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On April 5, 2009, at 1325 eastern daylight time, an experimental Curtiss Wright P-40N, N740RB, collided with the Atlantic Ocean 1/4 mile off the shore of Mastic Beach, New York. The certificated commercial pilot was fatally injured. Visual meteorological conditions prevailed, and no flight plan was filed for the personal flight that departed Brookhaven Airport, (HWV), Shirley, New York, at 1309. The aerobatic flight was conducted under the provisions of 14 Code of Federal Regulations Part 91.
In a written statement, the pilot's son said that he and his father were an airshow "team" and that the purpose of the flight was to practice aerobatics, and that he would act as a "safety guide" from the beach with a handheld radio. The pilot's son stated that all communications with the accident airplane were "normal."
The airplane entered a "half Cuban eight" maneuver at an estimated 250 to 260 mph and when the airplane was "in the middle of the Cuban eight it went into a spin." The pilot's son estimated the airplane had slowed to 100 to 120 mph, which was "too slow," when the airplane entered the spin, and lacked the altitude to recover before crashing into the sea.
In a written statement, a former Army fighter pilot witness described a similar sequence of events, and stated that he thought the pilot was attempting an "Immelman" turn and added, "I knew he was in trouble when he didn't complete the Immelman turn and went off on one wing. The plane made 4 to 5 revolutions and augured into the ocean." The witness stated that no parts departed the airplane at anytime during the flight or accident sequence.
A third witness stated that he and his friends watched the airplane from the beach as it performed "tight turns and then a flip." He said, "The airplane flew upward, then turned down and started to spiral toward the water."
A fourth witness stated, "It appeared that the aircraft was performing a loop. At the apex of the loop, the aircraft dropped straight down nose first."
A review of Federal Aviation Administration (FAA) records revealed the pilot held a commercial pilot certificate with ratings for airplane single-engine land, multiengine land, and instrument airplane. The pilot was issued a second-class medical certificate on January 14, 2009. The pilot reported 2,300 hours on that date.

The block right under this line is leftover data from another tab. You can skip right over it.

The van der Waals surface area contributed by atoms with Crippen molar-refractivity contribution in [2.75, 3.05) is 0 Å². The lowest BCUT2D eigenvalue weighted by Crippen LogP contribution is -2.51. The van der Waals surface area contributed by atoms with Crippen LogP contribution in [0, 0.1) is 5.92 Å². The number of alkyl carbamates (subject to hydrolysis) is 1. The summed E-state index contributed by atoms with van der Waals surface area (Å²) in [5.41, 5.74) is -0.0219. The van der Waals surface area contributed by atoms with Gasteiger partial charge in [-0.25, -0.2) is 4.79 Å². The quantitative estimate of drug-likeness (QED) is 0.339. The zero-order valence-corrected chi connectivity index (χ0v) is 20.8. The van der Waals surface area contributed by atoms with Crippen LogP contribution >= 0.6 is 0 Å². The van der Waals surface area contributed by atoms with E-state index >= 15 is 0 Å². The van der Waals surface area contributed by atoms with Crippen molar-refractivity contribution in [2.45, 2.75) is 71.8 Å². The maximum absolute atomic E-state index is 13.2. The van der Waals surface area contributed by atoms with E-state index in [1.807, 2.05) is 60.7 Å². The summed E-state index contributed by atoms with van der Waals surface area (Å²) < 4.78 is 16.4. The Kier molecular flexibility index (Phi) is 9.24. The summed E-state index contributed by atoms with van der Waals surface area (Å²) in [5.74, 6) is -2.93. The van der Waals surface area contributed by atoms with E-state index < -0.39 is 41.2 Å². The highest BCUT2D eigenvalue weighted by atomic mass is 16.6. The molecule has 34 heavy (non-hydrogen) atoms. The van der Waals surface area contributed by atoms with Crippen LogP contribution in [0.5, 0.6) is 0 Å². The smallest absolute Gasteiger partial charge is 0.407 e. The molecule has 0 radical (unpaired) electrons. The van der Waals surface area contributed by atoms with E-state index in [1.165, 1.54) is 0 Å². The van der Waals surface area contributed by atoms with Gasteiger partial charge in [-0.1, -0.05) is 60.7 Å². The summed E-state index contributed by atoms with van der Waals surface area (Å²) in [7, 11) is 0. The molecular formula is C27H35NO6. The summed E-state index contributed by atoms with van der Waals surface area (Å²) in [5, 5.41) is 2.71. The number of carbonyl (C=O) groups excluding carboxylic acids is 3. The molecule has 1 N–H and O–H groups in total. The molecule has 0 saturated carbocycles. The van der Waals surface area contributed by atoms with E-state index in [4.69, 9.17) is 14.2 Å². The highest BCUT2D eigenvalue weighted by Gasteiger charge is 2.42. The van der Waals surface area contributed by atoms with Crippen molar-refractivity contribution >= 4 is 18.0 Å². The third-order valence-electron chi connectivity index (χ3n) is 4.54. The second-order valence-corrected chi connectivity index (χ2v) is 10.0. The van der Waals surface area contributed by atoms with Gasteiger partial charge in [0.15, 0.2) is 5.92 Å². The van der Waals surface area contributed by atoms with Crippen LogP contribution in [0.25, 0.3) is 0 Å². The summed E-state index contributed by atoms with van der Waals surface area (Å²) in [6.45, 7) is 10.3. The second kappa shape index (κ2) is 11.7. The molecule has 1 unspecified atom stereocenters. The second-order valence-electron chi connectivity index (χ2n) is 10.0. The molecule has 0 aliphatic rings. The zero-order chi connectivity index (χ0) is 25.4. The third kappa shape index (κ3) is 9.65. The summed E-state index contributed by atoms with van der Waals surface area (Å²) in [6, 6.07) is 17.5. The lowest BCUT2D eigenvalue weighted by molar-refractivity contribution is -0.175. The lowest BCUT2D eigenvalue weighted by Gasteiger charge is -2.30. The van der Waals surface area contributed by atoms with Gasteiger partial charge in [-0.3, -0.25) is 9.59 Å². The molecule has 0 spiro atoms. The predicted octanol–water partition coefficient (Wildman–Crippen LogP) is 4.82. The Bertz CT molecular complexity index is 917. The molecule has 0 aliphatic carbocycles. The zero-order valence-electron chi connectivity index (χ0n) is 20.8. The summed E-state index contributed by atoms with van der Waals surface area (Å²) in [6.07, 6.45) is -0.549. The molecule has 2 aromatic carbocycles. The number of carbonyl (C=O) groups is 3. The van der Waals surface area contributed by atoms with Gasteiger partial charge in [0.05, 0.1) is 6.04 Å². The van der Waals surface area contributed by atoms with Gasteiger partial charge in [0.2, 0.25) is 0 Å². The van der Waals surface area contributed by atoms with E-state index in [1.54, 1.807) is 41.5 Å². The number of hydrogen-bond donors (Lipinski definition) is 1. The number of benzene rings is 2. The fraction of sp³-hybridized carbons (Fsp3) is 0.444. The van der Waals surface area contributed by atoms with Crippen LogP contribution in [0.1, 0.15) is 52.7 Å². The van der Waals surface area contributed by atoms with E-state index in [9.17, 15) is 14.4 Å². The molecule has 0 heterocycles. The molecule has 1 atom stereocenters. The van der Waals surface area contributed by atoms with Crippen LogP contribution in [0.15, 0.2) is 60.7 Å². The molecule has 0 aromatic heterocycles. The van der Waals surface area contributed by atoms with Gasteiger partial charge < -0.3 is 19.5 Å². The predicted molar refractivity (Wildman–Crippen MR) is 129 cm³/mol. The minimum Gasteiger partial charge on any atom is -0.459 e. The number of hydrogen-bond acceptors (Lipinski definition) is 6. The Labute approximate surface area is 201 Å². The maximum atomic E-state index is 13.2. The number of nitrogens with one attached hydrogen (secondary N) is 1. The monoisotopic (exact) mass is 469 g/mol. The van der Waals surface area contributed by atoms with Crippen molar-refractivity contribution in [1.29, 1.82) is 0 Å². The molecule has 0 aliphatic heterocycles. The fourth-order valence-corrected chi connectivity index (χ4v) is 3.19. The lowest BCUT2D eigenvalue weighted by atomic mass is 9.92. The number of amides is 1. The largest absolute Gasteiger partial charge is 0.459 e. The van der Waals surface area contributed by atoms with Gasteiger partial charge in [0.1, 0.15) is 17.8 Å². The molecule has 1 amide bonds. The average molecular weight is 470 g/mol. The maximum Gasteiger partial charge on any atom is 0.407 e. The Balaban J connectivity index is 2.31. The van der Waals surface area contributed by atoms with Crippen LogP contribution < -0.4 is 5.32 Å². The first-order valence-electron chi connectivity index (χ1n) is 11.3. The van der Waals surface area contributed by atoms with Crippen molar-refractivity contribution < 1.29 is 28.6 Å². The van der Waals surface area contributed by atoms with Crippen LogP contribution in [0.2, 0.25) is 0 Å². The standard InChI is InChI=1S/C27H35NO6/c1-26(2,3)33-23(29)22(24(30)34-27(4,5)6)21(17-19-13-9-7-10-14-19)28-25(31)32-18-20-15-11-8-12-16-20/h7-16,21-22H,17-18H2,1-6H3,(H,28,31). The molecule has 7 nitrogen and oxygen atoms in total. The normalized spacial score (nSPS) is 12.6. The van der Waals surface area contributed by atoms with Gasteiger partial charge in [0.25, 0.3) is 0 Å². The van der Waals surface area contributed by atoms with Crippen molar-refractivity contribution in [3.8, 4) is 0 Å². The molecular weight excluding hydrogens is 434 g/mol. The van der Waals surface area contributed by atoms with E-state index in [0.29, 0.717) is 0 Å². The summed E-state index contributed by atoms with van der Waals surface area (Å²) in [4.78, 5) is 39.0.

According to FAA records, the airplane was manufactured in 1944. Its most recent annual inspection was completed March 20, 2009, at 1,469 total aircraft hours.
At 1256, the weather reported at HWV, 5 miles north of the accident site, included clear skies, 10 miles visibility, and wind from 310 degrees at 13 knots, gusting to 26 knots. The temperature was 13 degrees Celsius (C), and the dew point was -1 degrees C.
WRECKAGE AND IMPACT INFORMATION
The wreckage was observed by an FAA inspector from a boat, as it remained submerged. The wreckage had not yet been recovered, and was not examined.
MEDICAL AND PATHOLOGICAL INFORMATION
The Office the Chief Medical Examiner for Suffolk County, New York, performed the autopsy on the pilot. The autopsy report indicated that the pilot died as a result of “blunt force trauma.”
The FAA’s Bioaeronautical Sciences Research Laboratory, Oklahoma City, Oklahoma, performed toxicological testing of the pilot. Amlodipine was detected in the muscle and tissue.
The pilot's most recent application for second-class airman medical certificate, dated 1/14/2009, noted that the pilot had "high blood pressure well controlled on Lotrel [amlodipine/benazepril]."
The pilot was issued an FAA Certificate of Waiver or Authorization (FAA Form 711-1) to perform aerobatics in a "box" of defined dimensions off the coast of Mastic Beach, on April 3, 2009.
In a written statement, the FAA inspector stated that the pilot failed to file a Notice to Airman (NOTAM), and did not notify the controlling air traffic facility to activate the box prior to beginning aerobatic activity, as required by the Certificate of Waiver.